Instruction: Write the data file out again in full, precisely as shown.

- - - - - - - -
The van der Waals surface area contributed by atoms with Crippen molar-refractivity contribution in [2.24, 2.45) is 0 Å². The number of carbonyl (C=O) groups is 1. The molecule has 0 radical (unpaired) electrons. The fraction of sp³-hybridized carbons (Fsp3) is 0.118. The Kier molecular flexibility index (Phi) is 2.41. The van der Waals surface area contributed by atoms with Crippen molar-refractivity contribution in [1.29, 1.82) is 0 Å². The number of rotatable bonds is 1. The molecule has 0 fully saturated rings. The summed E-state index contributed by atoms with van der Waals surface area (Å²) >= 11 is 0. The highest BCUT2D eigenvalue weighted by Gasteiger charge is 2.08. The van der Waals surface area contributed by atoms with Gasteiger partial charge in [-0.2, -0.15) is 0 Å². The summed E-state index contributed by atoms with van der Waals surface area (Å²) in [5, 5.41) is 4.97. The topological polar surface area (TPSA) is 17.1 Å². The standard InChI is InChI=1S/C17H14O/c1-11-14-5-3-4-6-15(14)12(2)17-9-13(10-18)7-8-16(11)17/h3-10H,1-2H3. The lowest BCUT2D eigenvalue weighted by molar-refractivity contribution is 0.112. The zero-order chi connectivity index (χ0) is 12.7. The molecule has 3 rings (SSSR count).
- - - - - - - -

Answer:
The van der Waals surface area contributed by atoms with Crippen molar-refractivity contribution in [2.24, 2.45) is 0 Å². The number of carbonyl (C=O) groups is 1. The molecule has 0 radical (unpaired) electrons. The fraction of sp³-hybridized carbons (Fsp3) is 0.118. The Kier molecular flexibility index (Phi) is 2.41. The van der Waals surface area contributed by atoms with Crippen molar-refractivity contribution in [1.29, 1.82) is 0 Å². The number of rotatable bonds is 1. The molecule has 0 fully saturated rings. The summed E-state index contributed by atoms with van der Waals surface area (Å²) >= 11 is 0. The highest BCUT2D eigenvalue weighted by Gasteiger charge is 2.08. The van der Waals surface area contributed by atoms with Gasteiger partial charge in [-0.2, -0.15) is 0 Å². The summed E-state index contributed by atoms with van der Waals surface area (Å²) in [5, 5.41) is 4.97. The topological polar surface area (TPSA) is 17.1 Å². The standard InChI is InChI=1S/C17H14O/c1-11-14-5-3-4-6-15(14)12(2)17-9-13(10-18)7-8-16(11)17/h3-10H,1-2H3. The lowest BCUT2D eigenvalue weighted by molar-refractivity contribution is 0.112. The zero-order chi connectivity index (χ0) is 12.7. The molecule has 3 rings (SSSR count).